Dijlah University students attacked by security guards

The number of students has increased dramatically since the fall of the former regime in 2003 and Kurdistan Regional Government has faced a great challenge. The government universities were full and the alternative was private colleges and universities.

Kurdistan’s Ministry of Higher Education and Scientific Researches decreed that final examinations for Dijlah University would be prepared by the ministry instead of the Dijlah University examination board and exams would be supervised by the ministry.

Dijlah University is licensed by Kurdistan’s Ministry of Higher Education. The university opened in 2008 and offers morning and evening classes. The ministry took control of the university after the head of the university disappeared.

Students were angry about this change, and were informed only days before the final exams. The ministry told the students the final exams would constitute 60 percent of their final grade and the other 40 percent would be based on two sets of exams taken during the year.

Some education experts told the Globe there is no rule that authorizes the Ministry of Higher Education to prepare the final exam questions for either private or government-run universities.

“All in all, we do not accept these results. Why did the final examination questions for our university need to be set by the ministry and not the other three private universities, We didn’t see this coming,” a student told the Globe.

“The problem started when the students refused to take the examinations. A delegation from Secretariat of Kurdistan Student Union visited the Ministry of Higher Education and discussed the problem with the officials. They promised to take exams for 60 percent of their final grad and the other 40 percent will be on the first and second exams taken during the year. But they took the exams out of 100 percent. This angered the students. This wasn’t what we had agreed upon,” said Irfan Aziz, secretary of Kurdistan Student Union.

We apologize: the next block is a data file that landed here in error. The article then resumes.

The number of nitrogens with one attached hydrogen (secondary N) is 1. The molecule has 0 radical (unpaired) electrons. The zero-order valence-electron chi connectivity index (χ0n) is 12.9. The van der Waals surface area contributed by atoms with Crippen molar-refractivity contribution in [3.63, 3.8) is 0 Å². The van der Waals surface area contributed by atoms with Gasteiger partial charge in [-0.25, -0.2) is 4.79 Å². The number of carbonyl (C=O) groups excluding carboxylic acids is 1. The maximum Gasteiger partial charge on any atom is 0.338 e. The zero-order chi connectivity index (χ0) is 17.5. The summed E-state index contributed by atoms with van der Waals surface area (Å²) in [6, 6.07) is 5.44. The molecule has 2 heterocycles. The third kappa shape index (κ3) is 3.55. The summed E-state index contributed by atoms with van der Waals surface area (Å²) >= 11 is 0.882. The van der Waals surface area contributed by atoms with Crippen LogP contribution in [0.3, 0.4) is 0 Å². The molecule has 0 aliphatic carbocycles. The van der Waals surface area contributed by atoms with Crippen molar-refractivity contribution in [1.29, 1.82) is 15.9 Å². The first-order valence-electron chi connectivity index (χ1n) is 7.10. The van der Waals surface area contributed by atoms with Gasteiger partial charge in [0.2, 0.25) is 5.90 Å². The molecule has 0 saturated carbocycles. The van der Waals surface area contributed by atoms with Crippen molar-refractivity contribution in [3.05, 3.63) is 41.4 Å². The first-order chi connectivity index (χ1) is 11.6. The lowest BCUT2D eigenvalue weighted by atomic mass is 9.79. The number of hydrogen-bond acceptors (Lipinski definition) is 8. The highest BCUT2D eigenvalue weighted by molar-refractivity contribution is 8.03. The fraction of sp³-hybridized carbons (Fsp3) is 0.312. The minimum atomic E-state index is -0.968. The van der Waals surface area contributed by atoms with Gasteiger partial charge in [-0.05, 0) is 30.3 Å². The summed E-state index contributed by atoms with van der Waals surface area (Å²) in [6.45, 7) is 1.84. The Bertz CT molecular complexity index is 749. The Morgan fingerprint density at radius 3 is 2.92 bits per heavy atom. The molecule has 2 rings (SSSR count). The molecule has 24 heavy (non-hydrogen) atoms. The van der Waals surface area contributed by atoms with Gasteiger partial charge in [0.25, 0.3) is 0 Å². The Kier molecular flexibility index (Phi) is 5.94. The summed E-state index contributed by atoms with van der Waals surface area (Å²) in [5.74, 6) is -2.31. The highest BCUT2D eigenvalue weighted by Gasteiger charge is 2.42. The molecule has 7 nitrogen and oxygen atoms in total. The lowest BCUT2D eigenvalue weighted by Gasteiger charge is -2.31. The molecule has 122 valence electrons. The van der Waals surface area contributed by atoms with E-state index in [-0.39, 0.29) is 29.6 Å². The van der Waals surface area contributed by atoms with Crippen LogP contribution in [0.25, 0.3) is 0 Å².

After waiting for their results, students were shocked by their scores. Only 3 percent of students passed the exams. Students decided to protest the decision.

As the exam date neared, 80 percent of the students refused to take the examinations. “We could persuade the students to participate in the final examination round,” said Aziz. Aziz said it doesn’t make sense that only 3 percent of the students passed.

In trying to find a solution, Fuad Ali Ismail, the spokesman of the ministry, said the questions were set by staff in the ministry, but he was not sure how good the evaluation was because of the low numbers of students who passed.

After proclaiming the results, the university board sent an announcement to the ministry and rejected the results.

Hundreds of angry students took to the streets of Erbil, Kurdistan Region’s capital, to protest the decision. Riot guards stood shoulder to shoulder along the route to the ministry, trying to prevent the students from reaching the ministry.

Several students were injured during the protests. Some threw stones at the university, injuring other students.

The demonstration of students ended with violence after the minister refused to speak with the students. “The minister could not talk to them because there are protests every day,” said Director of Private Colleges Dr. Jamal Kamal.

Ministry security guards opened fire to disperse the students and attacked some of the protestors. One of the students injured with gun stock and was taken to hospital.

“We were surrounded by angry students and there was no way to disperse them without firing. The shooting was because of that,” said Dr. Kamal.

Hussein Mahmud Mustafa, who was injured by security guards, returned to the protests later. He said, “We went to the ministry to demand our rights and the minister was not ready to talk to us.”

“We are here to meet the minister but he has hidden himself inside. The security guards hit the students,” said an anonymous student.

Another student said: “The minister always almost talks about improving the quality of the education system and uses big words, but he is not ready to come here to talk to us.”

Brig. Gen. Abdulkhaliq Talat, the Executive Chief of Erbil Police, said a commission has been formed to investigate the incident and find out who opened fire on the students.

“Students are free to take to the streets to demand their rights,” said Aziz. He did not respond the question of whether the final exam will count for 60 or 100 percent of the final grade.

“Students gave the ministry until Sunday to make its mind up. If not, they say they will not be responsible to what might happen,” said an angry student.

Aziz said the Student Union is planning to hold a meeting to discuss the problem next week, but did not give an exact date.

The Higher Education Commission, which consists of all Kurdistan university heads, decided that monthly exams during the academic year will count for 30 to 40 percent of the final grade for the year.

Dr. Kamal said the ministry supervised the exams because the university had lost its independence. So, the students had basically no right to demonstration, but they did anyway. He said there was no other way to disperse the students.

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